In the debate over whether the United States should pursue a new generation of nuclear weapons designed to target underground bunkers and weapons of mass destruction, non-nuclear options for destroying those same facilities have been inadequately explored. Irrespective of their views on the desirability of developing new nuclear arms, most analysts have argued or assumed that a direct non-nuclear attack on a chemical or biological agent stockpile would either be ineffective in destroying that target or would spread live agent downwind, potentially endangering masses of civilians. This has consistently been the backdrop against which nuclear options are judged. But it is not necessarily correct.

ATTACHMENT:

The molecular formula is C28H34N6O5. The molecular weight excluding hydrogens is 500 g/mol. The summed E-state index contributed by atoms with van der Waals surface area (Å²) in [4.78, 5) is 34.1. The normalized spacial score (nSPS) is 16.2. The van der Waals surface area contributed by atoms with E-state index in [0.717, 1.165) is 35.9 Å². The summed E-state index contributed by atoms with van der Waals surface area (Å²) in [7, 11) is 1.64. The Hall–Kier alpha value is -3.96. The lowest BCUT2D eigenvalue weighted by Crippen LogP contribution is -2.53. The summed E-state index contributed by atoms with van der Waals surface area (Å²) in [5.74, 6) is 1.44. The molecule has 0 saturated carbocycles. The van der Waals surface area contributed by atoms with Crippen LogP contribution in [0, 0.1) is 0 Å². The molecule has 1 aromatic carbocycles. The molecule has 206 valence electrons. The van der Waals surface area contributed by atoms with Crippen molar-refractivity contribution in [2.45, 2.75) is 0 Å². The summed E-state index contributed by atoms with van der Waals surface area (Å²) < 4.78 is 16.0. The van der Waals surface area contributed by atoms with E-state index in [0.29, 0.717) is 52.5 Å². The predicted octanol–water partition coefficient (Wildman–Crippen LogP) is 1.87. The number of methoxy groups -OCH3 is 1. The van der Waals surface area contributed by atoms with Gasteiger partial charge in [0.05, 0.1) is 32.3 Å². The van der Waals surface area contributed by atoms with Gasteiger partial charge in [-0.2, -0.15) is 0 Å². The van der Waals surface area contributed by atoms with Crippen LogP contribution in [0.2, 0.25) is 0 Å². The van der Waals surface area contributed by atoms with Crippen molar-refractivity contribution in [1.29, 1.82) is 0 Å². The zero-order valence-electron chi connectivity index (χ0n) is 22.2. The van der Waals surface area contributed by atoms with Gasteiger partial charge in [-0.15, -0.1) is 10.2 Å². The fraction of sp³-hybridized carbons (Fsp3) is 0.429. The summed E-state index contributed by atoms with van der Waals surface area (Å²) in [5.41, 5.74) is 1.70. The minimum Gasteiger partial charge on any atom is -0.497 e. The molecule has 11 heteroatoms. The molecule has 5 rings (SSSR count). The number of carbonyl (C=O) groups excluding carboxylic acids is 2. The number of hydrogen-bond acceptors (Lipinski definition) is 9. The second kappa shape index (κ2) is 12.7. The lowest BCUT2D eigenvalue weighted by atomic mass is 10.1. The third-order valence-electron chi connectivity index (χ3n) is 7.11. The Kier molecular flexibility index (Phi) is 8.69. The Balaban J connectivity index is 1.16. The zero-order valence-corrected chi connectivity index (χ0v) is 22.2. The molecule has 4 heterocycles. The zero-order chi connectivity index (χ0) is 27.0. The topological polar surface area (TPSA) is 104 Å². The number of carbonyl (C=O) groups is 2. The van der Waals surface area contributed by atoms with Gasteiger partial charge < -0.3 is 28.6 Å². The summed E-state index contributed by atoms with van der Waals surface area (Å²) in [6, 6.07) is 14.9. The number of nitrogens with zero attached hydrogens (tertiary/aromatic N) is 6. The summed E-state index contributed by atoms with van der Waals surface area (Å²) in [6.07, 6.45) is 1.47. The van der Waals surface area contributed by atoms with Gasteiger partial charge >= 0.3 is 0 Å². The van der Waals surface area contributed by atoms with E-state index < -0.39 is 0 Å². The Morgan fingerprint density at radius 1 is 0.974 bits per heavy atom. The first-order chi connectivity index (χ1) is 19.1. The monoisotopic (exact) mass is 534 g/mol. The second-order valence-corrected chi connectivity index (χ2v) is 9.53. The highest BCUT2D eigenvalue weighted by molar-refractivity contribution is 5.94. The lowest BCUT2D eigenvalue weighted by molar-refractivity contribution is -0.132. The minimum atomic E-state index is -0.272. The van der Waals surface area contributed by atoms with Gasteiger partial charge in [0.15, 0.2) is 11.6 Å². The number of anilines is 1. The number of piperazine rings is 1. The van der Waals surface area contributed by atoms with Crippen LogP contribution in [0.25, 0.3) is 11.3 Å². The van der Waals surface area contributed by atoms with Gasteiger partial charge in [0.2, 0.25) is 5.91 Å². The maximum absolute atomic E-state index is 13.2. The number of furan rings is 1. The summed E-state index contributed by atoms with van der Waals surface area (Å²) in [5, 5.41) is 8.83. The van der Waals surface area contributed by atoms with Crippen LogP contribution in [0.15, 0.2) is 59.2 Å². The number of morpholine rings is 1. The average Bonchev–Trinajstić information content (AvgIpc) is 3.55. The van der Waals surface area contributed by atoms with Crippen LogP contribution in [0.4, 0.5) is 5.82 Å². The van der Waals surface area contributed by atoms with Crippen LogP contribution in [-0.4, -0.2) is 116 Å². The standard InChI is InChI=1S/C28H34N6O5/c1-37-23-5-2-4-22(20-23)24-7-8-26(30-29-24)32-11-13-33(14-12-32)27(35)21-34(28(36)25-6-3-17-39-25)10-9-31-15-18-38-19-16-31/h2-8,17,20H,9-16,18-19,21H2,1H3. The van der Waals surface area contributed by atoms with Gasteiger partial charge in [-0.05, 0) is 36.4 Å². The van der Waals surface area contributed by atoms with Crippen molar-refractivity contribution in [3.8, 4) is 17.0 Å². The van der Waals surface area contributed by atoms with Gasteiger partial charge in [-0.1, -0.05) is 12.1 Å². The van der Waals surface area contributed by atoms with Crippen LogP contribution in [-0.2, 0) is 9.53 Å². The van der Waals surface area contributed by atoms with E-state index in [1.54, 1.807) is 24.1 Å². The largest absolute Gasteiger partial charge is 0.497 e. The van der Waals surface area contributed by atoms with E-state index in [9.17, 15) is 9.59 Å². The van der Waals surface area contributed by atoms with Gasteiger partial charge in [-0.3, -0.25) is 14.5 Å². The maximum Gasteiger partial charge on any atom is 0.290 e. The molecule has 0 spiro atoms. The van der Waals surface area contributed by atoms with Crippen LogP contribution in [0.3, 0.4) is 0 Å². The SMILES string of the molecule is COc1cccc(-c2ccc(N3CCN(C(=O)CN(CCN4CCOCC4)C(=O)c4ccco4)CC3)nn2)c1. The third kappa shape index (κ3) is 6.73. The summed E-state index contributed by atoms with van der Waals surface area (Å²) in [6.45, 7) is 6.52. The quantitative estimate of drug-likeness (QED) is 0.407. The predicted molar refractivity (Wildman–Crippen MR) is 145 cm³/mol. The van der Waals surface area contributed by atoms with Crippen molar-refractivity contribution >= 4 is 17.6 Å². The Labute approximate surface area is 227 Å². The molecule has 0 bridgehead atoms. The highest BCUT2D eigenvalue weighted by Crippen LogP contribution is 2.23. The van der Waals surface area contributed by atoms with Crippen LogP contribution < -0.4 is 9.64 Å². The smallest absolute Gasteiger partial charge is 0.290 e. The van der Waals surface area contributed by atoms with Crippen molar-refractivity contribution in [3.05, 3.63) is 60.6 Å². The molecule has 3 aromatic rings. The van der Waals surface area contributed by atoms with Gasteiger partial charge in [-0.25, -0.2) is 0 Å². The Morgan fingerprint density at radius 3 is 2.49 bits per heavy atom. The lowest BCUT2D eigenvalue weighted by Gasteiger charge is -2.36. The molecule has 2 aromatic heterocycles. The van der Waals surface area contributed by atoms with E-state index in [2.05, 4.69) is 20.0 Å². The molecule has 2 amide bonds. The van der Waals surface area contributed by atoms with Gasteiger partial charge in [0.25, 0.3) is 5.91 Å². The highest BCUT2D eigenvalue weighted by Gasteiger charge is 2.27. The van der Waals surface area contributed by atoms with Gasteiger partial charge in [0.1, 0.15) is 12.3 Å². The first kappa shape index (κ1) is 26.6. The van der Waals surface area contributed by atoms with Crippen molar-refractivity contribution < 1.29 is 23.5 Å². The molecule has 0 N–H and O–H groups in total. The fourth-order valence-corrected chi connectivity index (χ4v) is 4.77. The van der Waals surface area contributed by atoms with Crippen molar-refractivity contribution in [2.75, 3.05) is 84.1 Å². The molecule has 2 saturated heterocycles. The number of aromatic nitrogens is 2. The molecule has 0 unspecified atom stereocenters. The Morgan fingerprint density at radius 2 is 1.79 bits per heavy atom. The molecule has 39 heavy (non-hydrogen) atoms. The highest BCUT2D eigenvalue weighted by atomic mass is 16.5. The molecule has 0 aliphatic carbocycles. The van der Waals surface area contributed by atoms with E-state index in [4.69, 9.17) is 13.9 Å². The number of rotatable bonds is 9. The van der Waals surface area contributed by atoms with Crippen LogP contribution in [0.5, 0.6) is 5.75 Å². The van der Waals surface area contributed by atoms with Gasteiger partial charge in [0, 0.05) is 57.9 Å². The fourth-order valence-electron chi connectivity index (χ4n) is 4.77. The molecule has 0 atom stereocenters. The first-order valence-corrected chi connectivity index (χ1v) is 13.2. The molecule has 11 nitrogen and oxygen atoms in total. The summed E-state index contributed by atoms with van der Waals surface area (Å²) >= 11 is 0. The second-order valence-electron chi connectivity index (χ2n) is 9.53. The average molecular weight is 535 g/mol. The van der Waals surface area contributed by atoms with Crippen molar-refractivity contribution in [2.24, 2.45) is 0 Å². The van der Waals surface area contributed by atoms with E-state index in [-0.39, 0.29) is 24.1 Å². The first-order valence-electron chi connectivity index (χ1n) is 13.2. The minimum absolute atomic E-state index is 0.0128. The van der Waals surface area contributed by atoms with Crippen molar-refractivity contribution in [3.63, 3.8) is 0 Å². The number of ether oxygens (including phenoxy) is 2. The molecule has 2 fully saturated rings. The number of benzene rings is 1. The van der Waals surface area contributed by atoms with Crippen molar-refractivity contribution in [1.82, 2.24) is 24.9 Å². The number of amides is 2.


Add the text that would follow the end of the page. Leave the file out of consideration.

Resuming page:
I will address two problems that have plagued assessments of non-nuclear agent-defeat weapons. First, for non-nuclear (and nuclear) weapons that neutralize their targets using heat, analysts have tended to be overly pessimistic in assessing the threshold temperature for target neutralization. Second, analysts have tended to focus narrowly on high explosives as the alternative to nuclear arms, ignoring a host of non-nuclear technologies other than primitive bombs.1 2
Most agent defeat options—including nuclear weapons and high-explosives—neutralize chemical or biological agents by raising the target’s temperature.3 Thus, to assess any weapon’s effectiveness, we must first determine the threshold temperature for rapid agent neutralization. Most studies have assumed that a threshold temperature of between 1000-1500 K must be sustained for times on the order of at least tens of milliseconds (some suggest several seconds), independent of the target agent.4 But while such exposures may be necessary to neutralize certain agents, they are far from necessary for neutralizing most agents—including the most dangerous ones—as we show below.